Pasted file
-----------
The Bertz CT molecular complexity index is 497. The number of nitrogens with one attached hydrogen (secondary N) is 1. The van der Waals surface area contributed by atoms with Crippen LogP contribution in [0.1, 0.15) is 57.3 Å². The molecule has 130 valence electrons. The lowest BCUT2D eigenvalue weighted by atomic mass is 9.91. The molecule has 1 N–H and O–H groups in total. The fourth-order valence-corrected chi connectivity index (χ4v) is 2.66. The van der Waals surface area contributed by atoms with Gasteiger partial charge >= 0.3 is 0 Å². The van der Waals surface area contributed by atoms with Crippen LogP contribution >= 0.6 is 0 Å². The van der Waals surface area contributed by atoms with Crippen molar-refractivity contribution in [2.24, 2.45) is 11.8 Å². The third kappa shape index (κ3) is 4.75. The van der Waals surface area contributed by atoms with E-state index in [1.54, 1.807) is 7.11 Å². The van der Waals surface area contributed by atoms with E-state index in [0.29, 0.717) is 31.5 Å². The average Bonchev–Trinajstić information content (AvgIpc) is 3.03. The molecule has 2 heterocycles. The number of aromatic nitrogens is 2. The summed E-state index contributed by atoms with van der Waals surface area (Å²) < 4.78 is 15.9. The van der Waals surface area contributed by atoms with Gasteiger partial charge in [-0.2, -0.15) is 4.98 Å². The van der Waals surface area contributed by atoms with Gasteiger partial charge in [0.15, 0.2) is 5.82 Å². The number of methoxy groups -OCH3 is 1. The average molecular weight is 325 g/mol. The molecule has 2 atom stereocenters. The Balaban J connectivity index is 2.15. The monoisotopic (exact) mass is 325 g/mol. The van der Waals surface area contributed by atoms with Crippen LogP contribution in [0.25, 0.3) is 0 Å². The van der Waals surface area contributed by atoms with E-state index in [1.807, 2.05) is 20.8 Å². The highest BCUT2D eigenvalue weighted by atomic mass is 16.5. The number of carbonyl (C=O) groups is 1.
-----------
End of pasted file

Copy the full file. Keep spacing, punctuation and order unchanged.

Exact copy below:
The Bertz CT molecular complexity index is 497. The number of nitrogens with one attached hydrogen (secondary N) is 1. The van der Waals surface area contributed by atoms with Crippen LogP contribution in [0.1, 0.15) is 57.3 Å². The molecule has 130 valence electrons. The lowest BCUT2D eigenvalue weighted by atomic mass is 9.91. The molecule has 1 N–H and O–H groups in total. The fourth-order valence-corrected chi connectivity index (χ4v) is 2.66. The van der Waals surface area contributed by atoms with Gasteiger partial charge >= 0.3 is 0 Å². The van der Waals surface area contributed by atoms with Crippen LogP contribution >= 0.6 is 0 Å². The van der Waals surface area contributed by atoms with Crippen molar-refractivity contribution in [2.24, 2.45) is 11.8 Å². The third kappa shape index (κ3) is 4.75. The van der Waals surface area contributed by atoms with E-state index in [1.54, 1.807) is 7.11 Å². The van der Waals surface area contributed by atoms with E-state index in [0.29, 0.717) is 31.5 Å². The average Bonchev–Trinajstić information content (AvgIpc) is 3.03. The molecule has 2 heterocycles. The number of aromatic nitrogens is 2. The summed E-state index contributed by atoms with van der Waals surface area (Å²) < 4.78 is 15.9. The van der Waals surface area contributed by atoms with Gasteiger partial charge in [-0.2, -0.15) is 4.98 Å². The van der Waals surface area contributed by atoms with Gasteiger partial charge in [0.15, 0.2) is 5.82 Å². The number of methoxy groups -OCH3 is 1. The average molecular weight is 325 g/mol. The molecule has 2 atom stereocenters. The Balaban J connectivity index is 2.15. The monoisotopic (exact) mass is 325 g/mol. The van der Waals surface area contributed by atoms with Crippen LogP contribution in [0.25, 0.3) is 0 Å². The van der Waals surface area contributed by atoms with E-state index in [1.807, 2.05) is 20.8 Å². The highest BCUT2D eigenvalue weighted by atomic mass is 16.5. The number of carbonyl (C=O) groups is 1.